Of course, there is the common objection that “simulations are doomed to succeed”, that is that simulations will not be able to realistically cover all aspects of what should be simulated. In practice, it is often not the simulation algorithm but rather unknown physical parameters that prevent accurate prediction. When pouring pancake mix the pouring agent typically does not know the viscosity and surface friction necessary for simulation. This problem occurs independently of what simulation approach is chosen. For certain tasks, however, this knowledge is not required. For example, you can learn to pour pancake in terms of how the pancake changes its shape during pouring. This representation is independent of the individual physics parameters and therefore can even be learned with the parameter values being wrong. Looking at human manipulation episodes we see how often and immediately humans respond to action failures suggesting that prospection is an information resource about possible futures rather than a predictor for the right future.
The novel contribution of this paper is URoboSim, a robot simulator that allows us to:
represent an artificial world in simulation as well as symbolic knowledge base
execute plans from the real robot in the artificial world
We evaluate our approach by using URoboSim to improve the performance of a fetch and deliver action.
Ii Transition from Real- to Artificial World
For robots to prospect about the future or generate data for learning problems, we have to be able to execute actions in simulation in the same way as on the real robot. This means the simulation must be able to replace the real robot and world in the perception-action loop of the robot.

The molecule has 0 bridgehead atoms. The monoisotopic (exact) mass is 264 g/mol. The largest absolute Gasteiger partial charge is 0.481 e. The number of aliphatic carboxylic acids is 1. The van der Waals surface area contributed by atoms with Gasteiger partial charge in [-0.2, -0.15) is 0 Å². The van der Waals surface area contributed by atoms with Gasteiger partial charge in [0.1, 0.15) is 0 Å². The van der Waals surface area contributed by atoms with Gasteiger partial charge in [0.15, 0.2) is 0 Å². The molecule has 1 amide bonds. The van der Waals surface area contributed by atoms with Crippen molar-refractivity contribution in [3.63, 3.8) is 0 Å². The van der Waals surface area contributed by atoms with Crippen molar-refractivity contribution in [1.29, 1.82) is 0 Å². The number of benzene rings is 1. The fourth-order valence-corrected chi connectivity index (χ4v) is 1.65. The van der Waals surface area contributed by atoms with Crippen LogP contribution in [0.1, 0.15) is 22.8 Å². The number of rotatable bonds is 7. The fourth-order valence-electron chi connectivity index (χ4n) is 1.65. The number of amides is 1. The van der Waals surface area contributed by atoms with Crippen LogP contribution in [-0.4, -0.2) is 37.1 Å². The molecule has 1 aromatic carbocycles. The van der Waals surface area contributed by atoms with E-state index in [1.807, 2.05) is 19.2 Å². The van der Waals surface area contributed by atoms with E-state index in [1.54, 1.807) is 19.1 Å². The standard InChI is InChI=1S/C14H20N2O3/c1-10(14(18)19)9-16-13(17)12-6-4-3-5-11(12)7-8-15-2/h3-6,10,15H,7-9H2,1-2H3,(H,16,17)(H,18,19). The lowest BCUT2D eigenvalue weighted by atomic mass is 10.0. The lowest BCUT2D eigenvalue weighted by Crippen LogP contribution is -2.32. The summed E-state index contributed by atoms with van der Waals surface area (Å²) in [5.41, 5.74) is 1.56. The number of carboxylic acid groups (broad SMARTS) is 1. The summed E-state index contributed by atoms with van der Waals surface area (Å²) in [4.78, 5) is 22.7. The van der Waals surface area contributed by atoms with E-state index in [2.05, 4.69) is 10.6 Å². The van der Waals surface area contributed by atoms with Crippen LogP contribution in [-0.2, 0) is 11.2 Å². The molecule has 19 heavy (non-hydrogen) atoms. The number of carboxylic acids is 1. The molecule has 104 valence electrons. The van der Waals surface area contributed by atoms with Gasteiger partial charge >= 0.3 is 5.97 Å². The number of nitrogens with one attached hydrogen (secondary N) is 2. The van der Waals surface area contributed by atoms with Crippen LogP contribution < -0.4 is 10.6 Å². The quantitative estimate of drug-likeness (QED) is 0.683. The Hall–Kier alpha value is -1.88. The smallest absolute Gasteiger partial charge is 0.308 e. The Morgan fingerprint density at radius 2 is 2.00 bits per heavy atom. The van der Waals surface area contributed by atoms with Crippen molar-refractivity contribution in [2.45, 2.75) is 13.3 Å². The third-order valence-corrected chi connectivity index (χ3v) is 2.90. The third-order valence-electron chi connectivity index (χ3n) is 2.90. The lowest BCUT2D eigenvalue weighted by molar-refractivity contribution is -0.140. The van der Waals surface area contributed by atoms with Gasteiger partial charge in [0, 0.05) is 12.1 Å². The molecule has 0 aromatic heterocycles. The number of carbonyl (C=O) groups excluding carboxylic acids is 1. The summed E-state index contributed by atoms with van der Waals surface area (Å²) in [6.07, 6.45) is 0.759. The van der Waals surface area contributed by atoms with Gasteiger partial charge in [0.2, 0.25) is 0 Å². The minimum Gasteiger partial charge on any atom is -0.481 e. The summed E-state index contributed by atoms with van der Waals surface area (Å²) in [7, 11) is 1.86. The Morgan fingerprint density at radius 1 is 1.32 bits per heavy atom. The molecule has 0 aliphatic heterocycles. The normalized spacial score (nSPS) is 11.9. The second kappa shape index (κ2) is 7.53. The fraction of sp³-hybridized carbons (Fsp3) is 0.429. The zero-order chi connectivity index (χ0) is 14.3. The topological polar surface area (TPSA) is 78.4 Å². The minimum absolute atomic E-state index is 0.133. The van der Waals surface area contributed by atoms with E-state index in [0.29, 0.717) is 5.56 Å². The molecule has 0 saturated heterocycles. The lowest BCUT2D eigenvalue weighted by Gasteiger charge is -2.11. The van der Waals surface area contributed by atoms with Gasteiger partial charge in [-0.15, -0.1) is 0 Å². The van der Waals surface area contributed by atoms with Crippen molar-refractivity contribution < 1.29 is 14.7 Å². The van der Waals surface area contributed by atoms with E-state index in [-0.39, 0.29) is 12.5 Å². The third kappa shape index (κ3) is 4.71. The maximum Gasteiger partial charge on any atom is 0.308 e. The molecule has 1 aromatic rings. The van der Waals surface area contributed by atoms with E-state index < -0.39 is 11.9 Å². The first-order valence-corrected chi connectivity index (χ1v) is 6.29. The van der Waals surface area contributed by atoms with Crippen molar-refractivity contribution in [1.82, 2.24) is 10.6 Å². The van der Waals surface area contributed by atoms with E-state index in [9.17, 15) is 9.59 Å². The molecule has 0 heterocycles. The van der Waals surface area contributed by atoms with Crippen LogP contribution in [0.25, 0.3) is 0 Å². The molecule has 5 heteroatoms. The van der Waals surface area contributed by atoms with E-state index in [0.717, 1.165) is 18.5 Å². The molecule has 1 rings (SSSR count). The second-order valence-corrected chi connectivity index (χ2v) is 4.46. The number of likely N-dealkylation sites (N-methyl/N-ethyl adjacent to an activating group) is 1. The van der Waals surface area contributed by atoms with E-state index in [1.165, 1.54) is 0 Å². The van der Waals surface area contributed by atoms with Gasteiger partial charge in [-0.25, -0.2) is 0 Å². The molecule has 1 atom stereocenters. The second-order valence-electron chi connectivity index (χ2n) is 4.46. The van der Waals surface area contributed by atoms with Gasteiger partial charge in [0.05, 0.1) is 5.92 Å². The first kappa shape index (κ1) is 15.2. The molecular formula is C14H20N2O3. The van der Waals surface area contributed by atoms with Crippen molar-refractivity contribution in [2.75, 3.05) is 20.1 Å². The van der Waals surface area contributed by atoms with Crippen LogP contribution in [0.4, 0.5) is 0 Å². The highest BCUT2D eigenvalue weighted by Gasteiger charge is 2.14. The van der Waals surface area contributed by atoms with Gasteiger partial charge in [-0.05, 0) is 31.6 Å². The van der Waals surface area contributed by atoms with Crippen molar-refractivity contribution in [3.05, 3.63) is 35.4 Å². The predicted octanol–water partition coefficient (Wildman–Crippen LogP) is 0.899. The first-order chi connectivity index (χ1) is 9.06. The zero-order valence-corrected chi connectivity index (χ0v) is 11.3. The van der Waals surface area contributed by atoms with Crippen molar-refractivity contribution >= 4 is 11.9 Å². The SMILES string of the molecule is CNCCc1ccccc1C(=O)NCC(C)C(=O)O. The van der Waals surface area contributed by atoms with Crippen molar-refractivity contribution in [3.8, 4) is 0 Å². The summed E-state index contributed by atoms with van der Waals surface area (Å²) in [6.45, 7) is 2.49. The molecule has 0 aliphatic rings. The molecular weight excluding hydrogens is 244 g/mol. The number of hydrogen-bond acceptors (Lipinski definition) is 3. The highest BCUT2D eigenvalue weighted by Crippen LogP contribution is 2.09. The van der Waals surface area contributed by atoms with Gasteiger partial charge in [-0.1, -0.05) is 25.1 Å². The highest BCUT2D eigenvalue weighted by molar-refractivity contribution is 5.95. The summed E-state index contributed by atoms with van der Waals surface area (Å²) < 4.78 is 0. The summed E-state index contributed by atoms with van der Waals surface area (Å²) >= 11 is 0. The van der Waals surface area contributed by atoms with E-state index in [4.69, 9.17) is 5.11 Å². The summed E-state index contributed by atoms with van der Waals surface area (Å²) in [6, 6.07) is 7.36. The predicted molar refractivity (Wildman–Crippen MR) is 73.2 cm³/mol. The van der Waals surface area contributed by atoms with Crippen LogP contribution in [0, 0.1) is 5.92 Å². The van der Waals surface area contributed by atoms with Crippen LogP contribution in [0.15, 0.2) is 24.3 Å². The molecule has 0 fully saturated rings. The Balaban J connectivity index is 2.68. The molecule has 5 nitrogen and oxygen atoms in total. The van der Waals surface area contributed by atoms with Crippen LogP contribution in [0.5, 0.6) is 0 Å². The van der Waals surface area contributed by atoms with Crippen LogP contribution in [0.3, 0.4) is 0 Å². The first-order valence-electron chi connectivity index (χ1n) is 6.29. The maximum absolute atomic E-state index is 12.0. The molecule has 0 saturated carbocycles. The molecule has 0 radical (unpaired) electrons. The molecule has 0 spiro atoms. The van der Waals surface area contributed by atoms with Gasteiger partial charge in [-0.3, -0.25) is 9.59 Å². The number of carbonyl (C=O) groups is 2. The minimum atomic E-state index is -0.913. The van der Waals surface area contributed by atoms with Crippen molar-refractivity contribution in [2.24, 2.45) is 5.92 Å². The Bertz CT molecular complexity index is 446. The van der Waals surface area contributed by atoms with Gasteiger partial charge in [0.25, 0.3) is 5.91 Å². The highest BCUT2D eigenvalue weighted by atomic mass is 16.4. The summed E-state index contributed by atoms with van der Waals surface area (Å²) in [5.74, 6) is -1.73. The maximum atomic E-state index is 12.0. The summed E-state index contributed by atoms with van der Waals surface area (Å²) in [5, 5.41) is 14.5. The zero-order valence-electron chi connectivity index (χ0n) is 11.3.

In Figure 1, we depict the transition of the perception-action loop from the real world (top), to an artificial world (middle) and finally to a generalized artificial world (bottom) that allows the usage of a custom AI control system.
The perception-action loop of our real robot consists of the world with the robot and an AI control framework. The AI control system communicates with the robot and the world through perception events. This includes image data as well as force dynamic events such as collision or grasping events. The AI control system consists of the perception framework RoboSherlock [beetz2015robosherlock], the high-level planning framework CRAM [cram], the robot motion control system Giskard [fang2016learning] and the knowledge processing system KnowRob. RoboSherlock uses the image data from the robot as well as knowledge from KnowRob [beetz18knowrob]
to classify perceived objects and build the scene graph. Given a task,CRAM uses the knowledge from KnowRob and the scene graph to plan and start the next robot action. CRAM itself uses a simulator based on bullet [bullet] in order to prospect about the result of action [kazhoyan19projection]. The simulation is simplified in order to be fast. Among others, it tests if a target robot position is valid or collides with the environment. It does not test the continuous transition of states during actions such as opening or closing drawers. The simulator also does not take motion control or perception into account. If the robot has to move its base or joints, for example for reaching actions, Giskard is used to plan the motion of the base and joints so that collisions are avoided.